Zoey could have been a kid who never came back to school after lockdown, but one simple step changed everything

They are the kids who didn't come back.

The often-vulnerable students who suffered more than most by losing the equality of the classroom. 

Instead of a sleep-in and frustrating internet speeds, for them no face-to-face learning meant navigating violence or homelessness. 

Some lost their way. Young and marginalised, their stories have been largely untold. 

Zoey was one of them — and she is ready to tell hers.  

Catch up on the main COVID-19 news from November 16 with a look back at our blog

Back from the brink

At the height of the 2020 lockdown, 13-year-old Zoey, from Kellyville in Sydney's north-west, spent her days lying on the lounge at home in despair. 

She was withdrawn. She didn't speak to anyone.

zoe with books
Zoey stopped speaking to people and engaging in school work. (ABC News: Niall Lenihan)

While Zoey's classmates were continuing lessons and enjoying social support to soothe the uncertain times, she had dropped out of class, and barely anyone noticed.

After a traumatic personal experience, Zoey and her mother, Jess, were also newly homeless.

But worse was to come. 

Zoey was diagnosed with depression. 

"She had changed, there was something in her that was broken," her mother said.

"It was hard. I didn't know what services were out there."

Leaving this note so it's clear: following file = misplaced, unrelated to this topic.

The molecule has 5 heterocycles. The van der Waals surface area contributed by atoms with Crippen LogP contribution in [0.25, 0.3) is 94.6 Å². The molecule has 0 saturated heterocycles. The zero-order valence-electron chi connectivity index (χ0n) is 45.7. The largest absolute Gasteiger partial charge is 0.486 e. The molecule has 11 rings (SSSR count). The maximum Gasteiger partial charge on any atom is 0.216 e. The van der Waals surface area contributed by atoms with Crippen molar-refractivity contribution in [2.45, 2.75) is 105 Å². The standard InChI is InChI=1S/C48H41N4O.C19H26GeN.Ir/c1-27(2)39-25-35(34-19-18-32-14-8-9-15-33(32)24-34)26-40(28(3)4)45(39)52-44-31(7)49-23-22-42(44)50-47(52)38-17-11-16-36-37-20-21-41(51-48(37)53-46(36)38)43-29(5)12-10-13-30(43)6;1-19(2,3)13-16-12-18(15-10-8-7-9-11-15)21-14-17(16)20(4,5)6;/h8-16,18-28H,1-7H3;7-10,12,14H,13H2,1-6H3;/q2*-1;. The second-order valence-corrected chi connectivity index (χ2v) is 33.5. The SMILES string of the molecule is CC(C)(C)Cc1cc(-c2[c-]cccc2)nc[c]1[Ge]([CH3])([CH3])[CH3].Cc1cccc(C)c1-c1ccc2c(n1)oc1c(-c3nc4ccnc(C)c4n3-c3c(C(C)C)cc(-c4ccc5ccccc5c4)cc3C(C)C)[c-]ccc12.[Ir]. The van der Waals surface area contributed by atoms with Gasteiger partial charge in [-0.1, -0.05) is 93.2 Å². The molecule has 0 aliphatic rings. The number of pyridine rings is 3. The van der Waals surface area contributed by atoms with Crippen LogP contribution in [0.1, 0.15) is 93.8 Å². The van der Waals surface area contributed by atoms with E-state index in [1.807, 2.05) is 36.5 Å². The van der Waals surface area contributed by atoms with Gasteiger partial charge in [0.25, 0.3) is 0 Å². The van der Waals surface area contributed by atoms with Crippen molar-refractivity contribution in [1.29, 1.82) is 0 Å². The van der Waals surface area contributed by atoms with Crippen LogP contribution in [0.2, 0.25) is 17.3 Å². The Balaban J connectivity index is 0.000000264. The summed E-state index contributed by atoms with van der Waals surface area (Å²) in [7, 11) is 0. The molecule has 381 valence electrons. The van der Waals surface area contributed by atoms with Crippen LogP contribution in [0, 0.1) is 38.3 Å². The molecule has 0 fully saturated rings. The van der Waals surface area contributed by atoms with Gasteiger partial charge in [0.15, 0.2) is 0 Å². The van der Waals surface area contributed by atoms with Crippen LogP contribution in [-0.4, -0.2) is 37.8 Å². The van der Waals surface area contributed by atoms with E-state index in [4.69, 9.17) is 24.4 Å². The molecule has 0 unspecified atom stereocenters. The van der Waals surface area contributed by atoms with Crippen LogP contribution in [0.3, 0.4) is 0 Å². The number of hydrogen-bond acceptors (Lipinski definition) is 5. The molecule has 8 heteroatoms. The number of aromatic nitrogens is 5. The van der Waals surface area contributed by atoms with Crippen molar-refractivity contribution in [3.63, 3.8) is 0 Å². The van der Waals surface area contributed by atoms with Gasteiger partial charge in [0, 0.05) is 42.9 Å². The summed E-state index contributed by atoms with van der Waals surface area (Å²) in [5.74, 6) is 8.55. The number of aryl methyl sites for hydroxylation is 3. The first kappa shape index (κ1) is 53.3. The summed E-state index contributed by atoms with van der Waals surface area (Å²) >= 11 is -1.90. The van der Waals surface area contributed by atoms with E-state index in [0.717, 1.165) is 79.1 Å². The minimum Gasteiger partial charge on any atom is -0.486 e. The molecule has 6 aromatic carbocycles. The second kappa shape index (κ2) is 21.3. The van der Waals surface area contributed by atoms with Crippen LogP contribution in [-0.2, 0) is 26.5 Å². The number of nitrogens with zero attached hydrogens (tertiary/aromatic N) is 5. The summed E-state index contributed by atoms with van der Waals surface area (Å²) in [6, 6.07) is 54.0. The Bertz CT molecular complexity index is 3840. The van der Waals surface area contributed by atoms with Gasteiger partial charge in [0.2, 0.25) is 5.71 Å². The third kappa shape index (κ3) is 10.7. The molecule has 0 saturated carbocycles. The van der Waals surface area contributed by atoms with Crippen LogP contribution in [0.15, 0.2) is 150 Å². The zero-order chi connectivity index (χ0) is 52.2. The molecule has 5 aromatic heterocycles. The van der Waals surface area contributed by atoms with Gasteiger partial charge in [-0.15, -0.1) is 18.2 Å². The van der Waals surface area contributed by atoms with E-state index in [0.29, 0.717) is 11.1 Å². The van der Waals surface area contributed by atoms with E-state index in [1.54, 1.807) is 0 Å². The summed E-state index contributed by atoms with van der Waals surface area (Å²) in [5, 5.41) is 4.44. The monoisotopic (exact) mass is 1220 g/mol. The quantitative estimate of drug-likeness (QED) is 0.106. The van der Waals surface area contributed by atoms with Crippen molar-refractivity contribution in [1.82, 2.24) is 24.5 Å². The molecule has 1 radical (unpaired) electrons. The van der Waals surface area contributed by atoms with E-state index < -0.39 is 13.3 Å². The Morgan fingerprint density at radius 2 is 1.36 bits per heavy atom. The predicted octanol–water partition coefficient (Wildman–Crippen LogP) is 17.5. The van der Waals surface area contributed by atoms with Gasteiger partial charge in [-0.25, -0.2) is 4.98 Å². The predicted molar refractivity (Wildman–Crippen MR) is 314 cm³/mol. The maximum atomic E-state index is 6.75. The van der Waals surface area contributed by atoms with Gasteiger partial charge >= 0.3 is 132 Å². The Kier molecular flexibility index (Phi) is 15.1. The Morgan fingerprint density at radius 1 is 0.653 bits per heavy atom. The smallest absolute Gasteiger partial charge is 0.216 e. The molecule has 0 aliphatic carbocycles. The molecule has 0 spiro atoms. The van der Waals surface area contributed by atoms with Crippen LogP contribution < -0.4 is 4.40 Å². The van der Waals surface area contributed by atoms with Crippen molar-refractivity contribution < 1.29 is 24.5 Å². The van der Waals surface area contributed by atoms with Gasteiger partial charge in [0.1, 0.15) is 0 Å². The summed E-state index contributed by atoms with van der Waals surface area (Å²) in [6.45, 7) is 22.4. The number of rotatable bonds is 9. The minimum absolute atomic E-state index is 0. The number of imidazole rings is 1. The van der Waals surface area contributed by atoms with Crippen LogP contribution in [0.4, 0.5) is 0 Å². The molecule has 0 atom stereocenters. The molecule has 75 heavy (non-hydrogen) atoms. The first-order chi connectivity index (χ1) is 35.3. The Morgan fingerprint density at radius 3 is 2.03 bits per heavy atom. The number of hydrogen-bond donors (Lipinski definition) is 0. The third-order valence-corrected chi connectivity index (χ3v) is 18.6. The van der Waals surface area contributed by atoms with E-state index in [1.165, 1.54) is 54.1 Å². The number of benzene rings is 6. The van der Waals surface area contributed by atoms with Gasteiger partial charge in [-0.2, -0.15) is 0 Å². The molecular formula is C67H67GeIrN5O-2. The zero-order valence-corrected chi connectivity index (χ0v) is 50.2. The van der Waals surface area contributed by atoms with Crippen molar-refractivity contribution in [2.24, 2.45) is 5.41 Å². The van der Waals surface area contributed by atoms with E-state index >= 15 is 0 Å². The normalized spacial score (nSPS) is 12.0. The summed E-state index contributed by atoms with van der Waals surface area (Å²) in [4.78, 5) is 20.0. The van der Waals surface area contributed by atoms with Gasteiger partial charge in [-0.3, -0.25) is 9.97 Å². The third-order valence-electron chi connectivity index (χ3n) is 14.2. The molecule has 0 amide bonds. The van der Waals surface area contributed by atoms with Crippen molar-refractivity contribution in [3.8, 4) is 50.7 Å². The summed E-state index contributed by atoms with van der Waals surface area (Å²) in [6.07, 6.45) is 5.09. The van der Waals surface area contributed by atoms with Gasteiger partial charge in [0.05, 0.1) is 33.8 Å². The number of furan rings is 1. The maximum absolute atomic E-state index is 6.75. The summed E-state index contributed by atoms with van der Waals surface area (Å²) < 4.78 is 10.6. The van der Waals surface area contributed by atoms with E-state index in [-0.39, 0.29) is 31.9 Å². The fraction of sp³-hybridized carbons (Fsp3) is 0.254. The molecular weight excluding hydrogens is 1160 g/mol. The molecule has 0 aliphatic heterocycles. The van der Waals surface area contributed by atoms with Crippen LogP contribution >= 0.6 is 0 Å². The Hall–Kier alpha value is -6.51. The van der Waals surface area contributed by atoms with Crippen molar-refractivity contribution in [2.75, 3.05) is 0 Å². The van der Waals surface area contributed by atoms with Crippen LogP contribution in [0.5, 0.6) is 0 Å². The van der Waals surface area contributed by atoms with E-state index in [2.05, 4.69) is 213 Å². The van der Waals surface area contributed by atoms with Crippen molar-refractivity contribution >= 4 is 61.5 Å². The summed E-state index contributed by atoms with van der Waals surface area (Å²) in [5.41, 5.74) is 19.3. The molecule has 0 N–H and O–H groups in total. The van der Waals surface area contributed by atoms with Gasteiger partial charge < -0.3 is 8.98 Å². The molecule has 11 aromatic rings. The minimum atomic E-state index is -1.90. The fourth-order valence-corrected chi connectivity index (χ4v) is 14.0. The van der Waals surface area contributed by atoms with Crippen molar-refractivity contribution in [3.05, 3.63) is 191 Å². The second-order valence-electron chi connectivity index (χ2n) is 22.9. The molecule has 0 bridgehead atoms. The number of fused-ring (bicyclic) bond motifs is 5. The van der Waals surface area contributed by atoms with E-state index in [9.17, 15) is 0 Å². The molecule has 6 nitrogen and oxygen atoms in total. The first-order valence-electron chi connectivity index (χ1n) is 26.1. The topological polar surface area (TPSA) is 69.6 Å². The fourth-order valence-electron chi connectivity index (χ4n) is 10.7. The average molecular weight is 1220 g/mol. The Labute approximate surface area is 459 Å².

A middle-aged woman in an apartment building area.
Zoey's mother, Jess, says her daughter had become withdrawn.  (ABC News: Niall Lenihan)

For Zoey, the world outside seemed bleak and pointless.

"You lose the motivation to do everything and anything, you see no point in a lot of stuff," she said. 

Zoey's education — and the transformative power that came with it — was at risk.

And she wasn't alone.

'Falling through the cracks'

Lockdowns have made it harder to get accurate data on how many students lost their connection to school, and never came back. 

But exclusive analysis supplied to the ABC from Mission Australia suggests the number could be significant. 

The Mission's annual youth survey shows that 2020 was the first year in nearly a decade where young people aged 15 to 19 years attending school or training fell below the 90 per cent mark, dropping from 93.3 per cent in 2019 to 86.6 per cent last year.

Talyah went from being frustrated at school to wanting to be a teacherA mother and daughter holding a cat.

Like an estimated 50 per cent of low-income families, Vanessa struggles to pay for internet and she fears her daughter will get left behind. 

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Federal Education Minister Alan Tudge and education sector leaders were concerned over preliminary NAPLAN results that showed most students performed well with remote learning actually masking the kids who did not return.

"I'm certainly worried about students in my home state of Victoria where many kids haven't had an uninterrupted school term since 2019," Minister Tudge told the ABC.

"I have heard numerous reports of kids falling through the cracks and we need to be doing everything we can to keep them connected to school so they don't drop out early."

Making a difference 

This year, despite continued lockdowns in New South Wales, Zoey got back to school and stayed there. 

That was thanks to a new program being run by Youth Off the Streets at its Eden College in Sydney's Macquarie Fields, about 40 kilometres south-west of the CBD.

The Schooling via Off-campus Learning for At-Risk students [SOLAR] program is demonstrating that so-called "school refusers" can be lured back to the classroom with the right support.